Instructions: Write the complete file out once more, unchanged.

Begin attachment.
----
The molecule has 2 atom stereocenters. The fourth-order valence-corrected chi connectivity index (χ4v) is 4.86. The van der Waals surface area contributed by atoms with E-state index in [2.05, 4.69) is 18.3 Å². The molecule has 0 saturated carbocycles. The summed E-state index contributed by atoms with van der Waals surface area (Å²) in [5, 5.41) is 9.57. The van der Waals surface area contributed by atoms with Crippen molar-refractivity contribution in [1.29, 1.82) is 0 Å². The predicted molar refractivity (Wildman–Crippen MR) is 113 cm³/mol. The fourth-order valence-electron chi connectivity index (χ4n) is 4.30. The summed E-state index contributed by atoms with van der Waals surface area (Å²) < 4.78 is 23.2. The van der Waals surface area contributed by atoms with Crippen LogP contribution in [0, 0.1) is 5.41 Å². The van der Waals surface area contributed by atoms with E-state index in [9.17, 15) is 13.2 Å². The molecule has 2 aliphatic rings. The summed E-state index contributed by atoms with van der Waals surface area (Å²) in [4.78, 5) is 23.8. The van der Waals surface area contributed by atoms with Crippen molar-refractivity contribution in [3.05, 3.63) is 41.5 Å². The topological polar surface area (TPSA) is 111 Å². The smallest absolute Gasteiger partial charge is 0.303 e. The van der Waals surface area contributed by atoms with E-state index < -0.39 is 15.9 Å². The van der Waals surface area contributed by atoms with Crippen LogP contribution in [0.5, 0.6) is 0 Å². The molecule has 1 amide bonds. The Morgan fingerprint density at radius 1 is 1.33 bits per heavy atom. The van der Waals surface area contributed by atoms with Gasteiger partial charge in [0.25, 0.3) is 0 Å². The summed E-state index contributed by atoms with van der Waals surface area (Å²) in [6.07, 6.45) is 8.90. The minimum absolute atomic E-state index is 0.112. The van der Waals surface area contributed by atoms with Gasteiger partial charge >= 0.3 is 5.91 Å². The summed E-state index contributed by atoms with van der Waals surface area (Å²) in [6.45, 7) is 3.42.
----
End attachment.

The molecule has 2 atom stereocenters. The fourth-order valence-corrected chi connectivity index (χ4v) is 4.86. The van der Waals surface area contributed by atoms with E-state index in [2.05, 4.69) is 18.3 Å². The molecule has 0 saturated carbocycles. The summed E-state index contributed by atoms with van der Waals surface area (Å²) in [5, 5.41) is 9.57. The van der Waals surface area contributed by atoms with Crippen molar-refractivity contribution in [1.29, 1.82) is 0 Å². The predicted molar refractivity (Wildman–Crippen MR) is 113 cm³/mol. The fourth-order valence-electron chi connectivity index (χ4n) is 4.30. The summed E-state index contributed by atoms with van der Waals surface area (Å²) < 4.78 is 23.2. The van der Waals surface area contributed by atoms with Crippen LogP contribution in [0, 0.1) is 5.41 Å². The van der Waals surface area contributed by atoms with E-state index in [9.17, 15) is 13.2 Å². The molecule has 2 aliphatic rings. The summed E-state index contributed by atoms with van der Waals surface area (Å²) in [4.78, 5) is 23.8. The van der Waals surface area contributed by atoms with Crippen molar-refractivity contribution in [3.05, 3.63) is 41.5 Å². The topological polar surface area (TPSA) is 111 Å². The smallest absolute Gasteiger partial charge is 0.303 e. The van der Waals surface area contributed by atoms with E-state index < -0.39 is 15.9 Å². The van der Waals surface area contributed by atoms with Crippen LogP contribution in [0.5, 0.6) is 0 Å². The molecule has 1 amide bonds. The Morgan fingerprint density at radius 1 is 1.33 bits per heavy atom. The van der Waals surface area contributed by atoms with Gasteiger partial charge in [0.25, 0.3) is 0 Å². The summed E-state index contributed by atoms with van der Waals surface area (Å²) in [6.07, 6.45) is 8.90. The minimum absolute atomic E-state index is 0.112. The van der Waals surface area contributed by atoms with Gasteiger partial charge >= 0.3 is 5.91 Å². The summed E-state index contributed by atoms with van der Waals surface area (Å²) in [6.45, 7) is 3.42.